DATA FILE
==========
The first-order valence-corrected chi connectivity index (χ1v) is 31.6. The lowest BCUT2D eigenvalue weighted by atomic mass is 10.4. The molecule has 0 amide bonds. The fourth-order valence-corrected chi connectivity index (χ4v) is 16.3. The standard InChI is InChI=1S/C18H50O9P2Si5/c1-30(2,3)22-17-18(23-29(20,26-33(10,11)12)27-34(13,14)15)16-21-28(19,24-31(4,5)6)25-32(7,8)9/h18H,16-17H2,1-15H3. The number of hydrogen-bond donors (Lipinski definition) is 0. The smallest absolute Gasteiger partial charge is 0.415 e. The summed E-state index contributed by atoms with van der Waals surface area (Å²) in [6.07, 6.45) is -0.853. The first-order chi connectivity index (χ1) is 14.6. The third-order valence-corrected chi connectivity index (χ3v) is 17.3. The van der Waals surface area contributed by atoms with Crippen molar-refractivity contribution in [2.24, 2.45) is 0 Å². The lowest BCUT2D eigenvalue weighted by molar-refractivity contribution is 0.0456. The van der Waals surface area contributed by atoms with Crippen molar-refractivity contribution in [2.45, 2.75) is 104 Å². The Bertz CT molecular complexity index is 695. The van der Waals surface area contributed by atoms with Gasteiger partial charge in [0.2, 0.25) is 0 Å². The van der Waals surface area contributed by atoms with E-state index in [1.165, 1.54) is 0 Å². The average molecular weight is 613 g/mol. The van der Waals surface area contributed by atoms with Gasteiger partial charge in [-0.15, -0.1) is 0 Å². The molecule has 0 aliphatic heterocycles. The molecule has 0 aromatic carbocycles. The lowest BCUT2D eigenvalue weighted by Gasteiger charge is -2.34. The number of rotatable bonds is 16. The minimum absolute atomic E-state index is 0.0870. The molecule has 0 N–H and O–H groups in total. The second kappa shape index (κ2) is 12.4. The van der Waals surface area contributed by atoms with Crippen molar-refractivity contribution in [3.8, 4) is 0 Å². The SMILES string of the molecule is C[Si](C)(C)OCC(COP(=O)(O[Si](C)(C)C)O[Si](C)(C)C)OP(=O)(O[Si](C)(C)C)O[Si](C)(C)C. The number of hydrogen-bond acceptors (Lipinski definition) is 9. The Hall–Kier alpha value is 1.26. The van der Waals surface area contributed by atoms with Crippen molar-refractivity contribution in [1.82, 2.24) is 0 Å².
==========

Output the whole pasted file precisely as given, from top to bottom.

The first-order valence-corrected chi connectivity index (χ1v) is 31.6. The lowest BCUT2D eigenvalue weighted by atomic mass is 10.4. The molecule has 0 amide bonds. The fourth-order valence-corrected chi connectivity index (χ4v) is 16.3. The standard InChI is InChI=1S/C18H50O9P2Si5/c1-30(2,3)22-17-18(23-29(20,26-33(10,11)12)27-34(13,14)15)16-21-28(19,24-31(4,5)6)25-32(7,8)9/h18H,16-17H2,1-15H3. The number of hydrogen-bond donors (Lipinski definition) is 0. The smallest absolute Gasteiger partial charge is 0.415 e. The summed E-state index contributed by atoms with van der Waals surface area (Å²) in [6.07, 6.45) is -0.853. The first-order chi connectivity index (χ1) is 14.6. The third-order valence-corrected chi connectivity index (χ3v) is 17.3. The van der Waals surface area contributed by atoms with Crippen molar-refractivity contribution in [2.24, 2.45) is 0 Å². The lowest BCUT2D eigenvalue weighted by molar-refractivity contribution is 0.0456. The van der Waals surface area contributed by atoms with Crippen molar-refractivity contribution in [2.45, 2.75) is 104 Å². The Bertz CT molecular complexity index is 695. The van der Waals surface area contributed by atoms with Gasteiger partial charge in [0.2, 0.25) is 0 Å². The van der Waals surface area contributed by atoms with E-state index in [1.165, 1.54) is 0 Å². The average molecular weight is 613 g/mol. The van der Waals surface area contributed by atoms with Gasteiger partial charge in [-0.15, -0.1) is 0 Å². The molecule has 0 aliphatic heterocycles. The molecule has 0 aromatic carbocycles. The lowest BCUT2D eigenvalue weighted by Gasteiger charge is -2.34. The number of rotatable bonds is 16. The minimum absolute atomic E-state index is 0.0870. The molecule has 0 N–H and O–H groups in total. The second kappa shape index (κ2) is 12.4. The van der Waals surface area contributed by atoms with Crippen molar-refractivity contribution in [3.8, 4) is 0 Å². The SMILES string of the molecule is C[Si](C)(C)OCC(COP(=O)(O[Si](C)(C)C)O[Si](C)(C)C)OP(=O)(O[Si](C)(C)C)O[Si](C)(C)C. The number of hydrogen-bond acceptors (Lipinski definition) is 9. The Hall–Kier alpha value is 1.26. The van der Waals surface area contributed by atoms with Crippen molar-refractivity contribution in [1.82, 2.24) is 0 Å².